Other portions of the novel follow Lorna, a thirty-two year old school teacher who is engaged to marry Jon. Lorna and her late mother, who has just recently died in a freak accident have visited Black Rabbit Hall in the past, though Lorna doesn’t remember much about when or why. There are pictures of them at the front gate when Lorna was a child. Lorna feels drawn to the crumbling estate and wishes to be married on the property, despite her fiance’s wishes and best intentions. The more time Lorna spends at Black Rabbit Hall, the stronger the connection becomes.

Though there are flowers growing up from the floorboards, bitter drafts from creaky windows, and rooms filled with vintage pieces of the Alton’s lives, Lorna is determined to stay in the house and find out what happened to the first Mrs. Alton and the four children from the photographs. The current, elderly but stately, Mrs. Alton inhabits a small wing of the estate, along with her servant and caregiver, Dill. There are vivid descriptions of the house, the beach, and the nearby woods where young Toby spends his days, building a tree house and hiding out from his stepmother. Eve Chase does a wonderful job of creating characters who really come to life in the novel. I was humbled and saddened by the hardships that Amber and her siblings had to endure at such a young age. The writing is beautiful and the story seamless, even though the plot switches back and forth between 3 decades.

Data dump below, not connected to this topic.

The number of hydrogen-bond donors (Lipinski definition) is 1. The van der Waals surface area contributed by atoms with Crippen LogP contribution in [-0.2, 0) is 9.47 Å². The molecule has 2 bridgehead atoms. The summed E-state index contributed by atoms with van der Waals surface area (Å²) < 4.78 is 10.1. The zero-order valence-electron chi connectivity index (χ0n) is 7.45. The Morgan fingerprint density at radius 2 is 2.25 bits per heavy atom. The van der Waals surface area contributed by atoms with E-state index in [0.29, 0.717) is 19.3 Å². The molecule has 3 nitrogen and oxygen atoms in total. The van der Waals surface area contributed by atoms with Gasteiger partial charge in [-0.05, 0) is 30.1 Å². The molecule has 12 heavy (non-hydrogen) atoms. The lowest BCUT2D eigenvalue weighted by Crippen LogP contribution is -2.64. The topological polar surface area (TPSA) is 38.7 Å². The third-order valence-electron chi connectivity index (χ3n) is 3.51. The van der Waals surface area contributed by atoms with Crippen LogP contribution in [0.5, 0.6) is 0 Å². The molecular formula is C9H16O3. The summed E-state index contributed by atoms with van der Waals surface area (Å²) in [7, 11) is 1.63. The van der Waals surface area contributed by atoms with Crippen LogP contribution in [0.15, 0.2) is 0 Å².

This is not a ghost story, so do not be turned away if, like me, you do not like supernatural or fantasy fiction. It is, however, a story about family, love, and long buried secrets which most always are unearthed. While reading the final paragraph describing the arrival of one of the Alton siblings, I had chills and tears streaming down my face. Now that means this a beautiful story. Not many books cause me to have chills.

So, what are you waiting for? Read it!